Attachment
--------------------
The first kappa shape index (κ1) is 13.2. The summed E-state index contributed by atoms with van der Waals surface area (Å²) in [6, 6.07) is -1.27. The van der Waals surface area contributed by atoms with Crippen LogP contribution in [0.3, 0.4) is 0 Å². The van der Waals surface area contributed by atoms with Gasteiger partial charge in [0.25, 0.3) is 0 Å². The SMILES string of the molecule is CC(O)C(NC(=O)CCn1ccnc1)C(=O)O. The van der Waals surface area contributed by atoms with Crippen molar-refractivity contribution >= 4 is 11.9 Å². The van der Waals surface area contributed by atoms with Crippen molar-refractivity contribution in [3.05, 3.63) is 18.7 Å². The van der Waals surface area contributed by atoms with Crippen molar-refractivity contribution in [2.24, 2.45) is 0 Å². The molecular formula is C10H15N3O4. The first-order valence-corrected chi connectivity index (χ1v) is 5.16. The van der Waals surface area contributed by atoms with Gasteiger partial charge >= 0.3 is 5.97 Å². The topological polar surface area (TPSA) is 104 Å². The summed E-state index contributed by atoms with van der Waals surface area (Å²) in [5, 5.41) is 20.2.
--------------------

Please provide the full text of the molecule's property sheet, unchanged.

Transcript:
The first kappa shape index (κ1) is 13.2. The summed E-state index contributed by atoms with van der Waals surface area (Å²) in [6, 6.07) is -1.27. The van der Waals surface area contributed by atoms with Crippen LogP contribution in [0.3, 0.4) is 0 Å². The van der Waals surface area contributed by atoms with Gasteiger partial charge in [0.25, 0.3) is 0 Å². The SMILES string of the molecule is CC(O)C(NC(=O)CCn1ccnc1)C(=O)O. The van der Waals surface area contributed by atoms with Crippen molar-refractivity contribution >= 4 is 11.9 Å². The van der Waals surface area contributed by atoms with Crippen molar-refractivity contribution in [3.05, 3.63) is 18.7 Å². The van der Waals surface area contributed by atoms with Crippen molar-refractivity contribution in [2.24, 2.45) is 0 Å². The molecular formula is C10H15N3O4. The first-order valence-corrected chi connectivity index (χ1v) is 5.16. The van der Waals surface area contributed by atoms with Gasteiger partial charge >= 0.3 is 5.97 Å². The topological polar surface area (TPSA) is 104 Å². The summed E-state index contributed by atoms with van der Waals surface area (Å²) in [5, 5.41) is 20.2.